Saturday, March 17, 2007
This might look harmless at first sight. People may like the idea, finding comfort in the thought that we are all in it together. But it conceals a collection of fundamentally unsustainable thinking.
Collective rights get rid of the traditional ideas about right and wrong, obligation and ownership.
Traditionally judgements about people, whether they've done something good and bad, whether something is theirs to do what they like with it, focus on what they did, what their intentions were, and what the results were. Did I help or harm anyone? Did I mean good or bad? Was I responsible for what happened? Most of us are pretty familiar with this from our dealings with friends and family.
Collectivism replaces this way of thinking with group rights.
Where traditional right and wrong highlights your actions, collectivism highlights your identity -- what group do you belong to?
Where traditional right and wrong stresses your responsibility, collectivism stresses your status -- can you claim some kind of victim status?
Where traditional right and wrong seeks to examine your motives, collectivism examines your entitlement -- what assistance/compensation is on offer for people in your group?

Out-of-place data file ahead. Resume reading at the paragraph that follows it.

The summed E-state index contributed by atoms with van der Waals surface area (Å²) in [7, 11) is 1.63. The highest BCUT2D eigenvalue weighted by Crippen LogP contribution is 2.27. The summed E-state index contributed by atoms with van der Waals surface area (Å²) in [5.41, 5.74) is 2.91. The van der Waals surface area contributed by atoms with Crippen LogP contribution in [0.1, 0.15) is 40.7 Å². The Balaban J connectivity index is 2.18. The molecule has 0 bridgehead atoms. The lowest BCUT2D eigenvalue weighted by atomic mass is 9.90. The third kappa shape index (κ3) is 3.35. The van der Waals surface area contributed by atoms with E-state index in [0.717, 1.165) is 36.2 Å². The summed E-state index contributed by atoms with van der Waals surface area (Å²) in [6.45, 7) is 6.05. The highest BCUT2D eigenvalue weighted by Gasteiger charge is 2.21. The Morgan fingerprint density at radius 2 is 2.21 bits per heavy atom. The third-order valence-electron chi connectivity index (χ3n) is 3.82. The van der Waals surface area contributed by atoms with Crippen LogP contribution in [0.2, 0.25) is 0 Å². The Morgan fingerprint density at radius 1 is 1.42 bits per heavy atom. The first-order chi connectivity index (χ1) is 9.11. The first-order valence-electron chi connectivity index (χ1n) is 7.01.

Where traditional right and wrong looks at you in relation to other people, collectivism looks at you in relation to society or "the community" -- are you a victim of society? Are you an enemy of the community?
These alternative beliefs run deep and spawn their own vocabulary, intended to cloud meaning. For instance, people are assessed according to whether they, and others like them, help or hinder "social justice". This, if it means anything, is mere shorthand for the opinion that it is unjust for people not to receive more or less (depending on how hardline you are) the same income.
People are not described according to who they are, but against the backdrop of membership of a "community". This brings up a load of pre-set judgements about that community, particularly its entitlements, as the foundation for assessing a person's actions.